Ben C Sherlock

Unrelated Sherlock promotional poster.

The secondary cast members I was generally less keen on. While the dynamic between Rachel McAdams and my future husband is there, she isn’t really given enough screen time herself to properly develop her character. Her depth is illustrated entirely through interactions with Strange, which is disappointing, but unsurprising. I will say that I eagerly await her appearance in any future properties involving the Benny C Dr. S., as I enjoyed the resolution of their plot line in the end of the movie and her not succumbing to any damsel in distress bullshittery that tends to be endemic to these genre films.

Good to see Chiwetel Eijofor getting additional work as well, after his rise to prominence post-12 Years a Slave, as I always find his presence compelling. His character, Mordo, is rather boring and predictably set up as a future foil to my sweet Bennykins, but it was a decent performance, illustrating his disillusionment with his former master and propensity for questioning Strange’s methods in equal measures.

The antagonist, however, was complete weak sauce.

Strange Bad Guy

Candid photo from his audition to replace Gerard Way and revive My Chemical Romance.

No offence, to the actor, Mads Mikkelsen, as I feel the gentleman did a fine job with what was written. Not that I know him or anything. But he probably doesn’t eat the flesh of newborn goats. There’s a quote for the back of the box.

The issue is that the part, as written, was utterly generic on multiple accounts. Disillusioned student of an old master back to piss in her Cheerios and wreck shit? Check. Plan to destroy the world by remaking it with the help of some Cthulhu facsimile from another dimension arbitrarily held back by the power of friendship? Check. Both of his overarching motivations have been done to death since time immemorial, and didn’t serve any compelling purpose other than as ‘the thing the hero needs to stop’, the ‘call to action’ of Joseph Campbell fame. Snoresville.

Structurally, the film left a bit to be desired as well. I mentioned Joseph Campbell. I’m mentioning him again. Just for fun.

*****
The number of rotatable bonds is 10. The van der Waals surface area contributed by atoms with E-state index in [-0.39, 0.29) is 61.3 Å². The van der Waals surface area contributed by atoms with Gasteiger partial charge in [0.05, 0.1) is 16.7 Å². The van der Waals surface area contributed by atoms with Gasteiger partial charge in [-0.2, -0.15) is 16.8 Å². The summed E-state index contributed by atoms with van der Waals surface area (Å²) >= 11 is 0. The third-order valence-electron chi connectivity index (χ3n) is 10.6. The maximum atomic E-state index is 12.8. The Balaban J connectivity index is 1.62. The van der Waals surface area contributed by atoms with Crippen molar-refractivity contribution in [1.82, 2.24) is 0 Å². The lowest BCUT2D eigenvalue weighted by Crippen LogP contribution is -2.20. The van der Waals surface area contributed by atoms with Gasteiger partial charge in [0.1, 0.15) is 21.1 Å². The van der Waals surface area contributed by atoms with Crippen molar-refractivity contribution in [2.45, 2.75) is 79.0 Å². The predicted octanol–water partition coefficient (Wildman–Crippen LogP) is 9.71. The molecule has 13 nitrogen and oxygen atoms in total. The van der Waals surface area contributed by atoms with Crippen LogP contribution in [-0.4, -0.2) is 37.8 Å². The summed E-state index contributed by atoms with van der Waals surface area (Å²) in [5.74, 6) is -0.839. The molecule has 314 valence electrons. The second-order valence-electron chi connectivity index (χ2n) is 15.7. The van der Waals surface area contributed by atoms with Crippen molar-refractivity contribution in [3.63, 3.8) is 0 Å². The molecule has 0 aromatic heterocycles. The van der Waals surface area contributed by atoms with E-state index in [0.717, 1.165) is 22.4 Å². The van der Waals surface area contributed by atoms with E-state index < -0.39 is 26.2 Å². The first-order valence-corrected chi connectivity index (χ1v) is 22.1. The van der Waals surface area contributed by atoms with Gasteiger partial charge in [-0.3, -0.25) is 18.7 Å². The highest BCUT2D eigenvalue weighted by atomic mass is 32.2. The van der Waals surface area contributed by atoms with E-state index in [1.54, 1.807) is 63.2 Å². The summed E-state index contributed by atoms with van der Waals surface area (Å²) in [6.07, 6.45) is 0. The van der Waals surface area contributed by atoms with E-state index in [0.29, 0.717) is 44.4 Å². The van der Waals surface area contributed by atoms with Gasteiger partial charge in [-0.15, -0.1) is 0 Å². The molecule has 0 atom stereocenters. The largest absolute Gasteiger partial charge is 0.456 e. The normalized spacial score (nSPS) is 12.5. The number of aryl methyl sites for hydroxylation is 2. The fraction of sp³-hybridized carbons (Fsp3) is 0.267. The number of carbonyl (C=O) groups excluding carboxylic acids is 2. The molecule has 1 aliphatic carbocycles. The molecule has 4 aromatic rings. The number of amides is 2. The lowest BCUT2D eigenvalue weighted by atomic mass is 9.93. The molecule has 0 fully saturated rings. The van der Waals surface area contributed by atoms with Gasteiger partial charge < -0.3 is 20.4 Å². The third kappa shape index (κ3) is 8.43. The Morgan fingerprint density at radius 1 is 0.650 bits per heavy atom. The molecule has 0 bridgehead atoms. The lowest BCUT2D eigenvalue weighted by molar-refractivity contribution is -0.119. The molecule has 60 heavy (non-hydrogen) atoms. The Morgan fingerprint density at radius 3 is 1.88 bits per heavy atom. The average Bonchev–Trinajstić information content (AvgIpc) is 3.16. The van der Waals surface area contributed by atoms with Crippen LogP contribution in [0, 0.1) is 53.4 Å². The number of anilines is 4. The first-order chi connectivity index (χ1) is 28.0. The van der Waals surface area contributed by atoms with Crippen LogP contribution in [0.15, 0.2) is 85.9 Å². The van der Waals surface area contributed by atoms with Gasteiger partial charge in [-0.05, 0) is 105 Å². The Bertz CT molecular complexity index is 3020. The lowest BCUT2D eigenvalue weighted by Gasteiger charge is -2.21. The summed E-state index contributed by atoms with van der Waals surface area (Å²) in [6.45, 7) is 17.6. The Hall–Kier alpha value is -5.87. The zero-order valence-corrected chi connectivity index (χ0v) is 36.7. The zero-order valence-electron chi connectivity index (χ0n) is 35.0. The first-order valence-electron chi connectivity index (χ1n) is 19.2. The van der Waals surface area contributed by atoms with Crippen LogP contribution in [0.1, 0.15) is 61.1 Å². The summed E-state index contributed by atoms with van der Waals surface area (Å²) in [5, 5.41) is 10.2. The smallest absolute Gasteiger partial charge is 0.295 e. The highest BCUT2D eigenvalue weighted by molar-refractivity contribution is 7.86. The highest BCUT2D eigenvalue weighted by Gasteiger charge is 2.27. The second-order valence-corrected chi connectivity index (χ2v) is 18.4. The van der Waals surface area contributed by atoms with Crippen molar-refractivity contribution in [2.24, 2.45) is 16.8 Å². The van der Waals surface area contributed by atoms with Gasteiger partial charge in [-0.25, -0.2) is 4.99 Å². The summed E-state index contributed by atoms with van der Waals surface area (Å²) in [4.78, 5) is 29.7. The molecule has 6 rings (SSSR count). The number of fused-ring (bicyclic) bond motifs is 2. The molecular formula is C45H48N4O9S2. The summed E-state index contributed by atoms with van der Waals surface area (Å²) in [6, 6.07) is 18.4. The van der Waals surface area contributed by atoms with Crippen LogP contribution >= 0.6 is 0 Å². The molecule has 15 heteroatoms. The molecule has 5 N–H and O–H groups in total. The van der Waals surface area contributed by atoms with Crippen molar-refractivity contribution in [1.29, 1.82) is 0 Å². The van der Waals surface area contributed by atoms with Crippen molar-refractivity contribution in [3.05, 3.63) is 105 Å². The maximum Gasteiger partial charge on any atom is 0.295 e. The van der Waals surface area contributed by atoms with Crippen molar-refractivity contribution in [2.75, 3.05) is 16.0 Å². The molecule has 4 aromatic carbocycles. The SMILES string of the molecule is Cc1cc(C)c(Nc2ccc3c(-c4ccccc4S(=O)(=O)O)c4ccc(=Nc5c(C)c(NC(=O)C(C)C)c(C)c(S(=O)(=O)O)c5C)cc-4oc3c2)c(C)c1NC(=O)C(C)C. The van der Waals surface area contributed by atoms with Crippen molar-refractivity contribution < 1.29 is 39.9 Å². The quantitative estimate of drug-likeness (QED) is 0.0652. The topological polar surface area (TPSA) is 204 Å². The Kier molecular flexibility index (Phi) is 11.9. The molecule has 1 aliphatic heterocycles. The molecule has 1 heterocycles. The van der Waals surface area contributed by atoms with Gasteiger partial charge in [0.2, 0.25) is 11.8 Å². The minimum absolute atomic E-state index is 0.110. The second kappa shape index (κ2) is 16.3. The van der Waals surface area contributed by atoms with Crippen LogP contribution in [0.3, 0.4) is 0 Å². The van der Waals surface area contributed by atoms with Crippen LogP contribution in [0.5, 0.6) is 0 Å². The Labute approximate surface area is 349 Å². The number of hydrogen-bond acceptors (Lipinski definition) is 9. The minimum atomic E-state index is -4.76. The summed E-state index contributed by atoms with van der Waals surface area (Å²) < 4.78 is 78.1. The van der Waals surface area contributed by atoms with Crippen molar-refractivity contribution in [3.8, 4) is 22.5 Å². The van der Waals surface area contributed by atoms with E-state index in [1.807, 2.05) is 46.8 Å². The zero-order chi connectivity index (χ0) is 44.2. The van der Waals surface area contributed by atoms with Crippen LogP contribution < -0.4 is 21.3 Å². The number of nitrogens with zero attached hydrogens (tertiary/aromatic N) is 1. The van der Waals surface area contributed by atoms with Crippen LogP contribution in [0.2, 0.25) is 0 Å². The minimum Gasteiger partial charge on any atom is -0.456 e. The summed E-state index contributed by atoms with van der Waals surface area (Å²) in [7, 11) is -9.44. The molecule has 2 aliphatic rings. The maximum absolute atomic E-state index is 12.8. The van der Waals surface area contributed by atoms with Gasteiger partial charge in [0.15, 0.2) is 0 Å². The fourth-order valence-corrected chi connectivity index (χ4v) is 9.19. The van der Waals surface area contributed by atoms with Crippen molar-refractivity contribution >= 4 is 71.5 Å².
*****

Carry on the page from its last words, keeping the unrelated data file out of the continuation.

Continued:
Virtually the entirety of the first forty-five minutes of this hundred-fifteen minute film was spent introducing the audience to the character and his origin along with training sequences. Hero turns away. Call to action, no choice. We’ve all seen this four-hundred twenty thousand times. Again, this is an understandable flaw in that the movie has to set up a character and give them reasons and motivations for why they wipe their ass in the morning to last an entire series of movies, but it still detracts from the film taken on its own. It’s a bit of a slow burn. Luckily, there is enough teased in those beginning segments, partially through massive amounts of technicolor orgasmatronics, to hook the audience in to see where the story will go.

And I’m, unironically, very excited indeed to see where this series will go, particularly within the larger context of the world, laden with references to other superheroes. Dr. Strange could be a game changer in the Marvel universe as what we’re dealing with in this film is magic, pure and simple.

(L-R)   Anthony DeMarco, Christian Bale
And not this faffy sleight of hand bullshit either. Dr. Strange would’ve imbued that coin with wibbly-wobbly magic fizz and launched it with the explosive force of the Czar Bomba.

This movie has opened up an entire universe of possibilities that Marvel could take advantage of. Magic exists. Dimensional travel. Much insanity to be had. Holy shit. Not sure how that’ll be pulled off without rendering the Hawkeyes of the world ever more comically obsolete, but that’s why I haven’t been hired to join in on the screenwriting jamboree that is Infinity War.

Yet.

So, would I recommend Dr. Strange? Well, yes. I didn’t write the most glowing of recommendations, but, truthfully, I don’t want to spoil it for those two that haven’t seen it. And if you do plan on watching it from this post, because my o so delicate writing voice makes your loins pulsate like feral porcupines, let me give you some advice…

Strange LSD

Pop a few LSD first. And tell me how it goes.

As always, pleasant eve to yeh, lasses and laddies.

PS: As a clerical matter, I was mulling over doing a review or commentary on some item for one day, like this post or the post over the Bacon pieces, and something more pertaining to my life the other day. Still three days in between. If you’ve read this far, I’d love to hear your opinion. Whether that be on here or Facebook or wherever. Many thanks to you, legionaries of the Zatboof.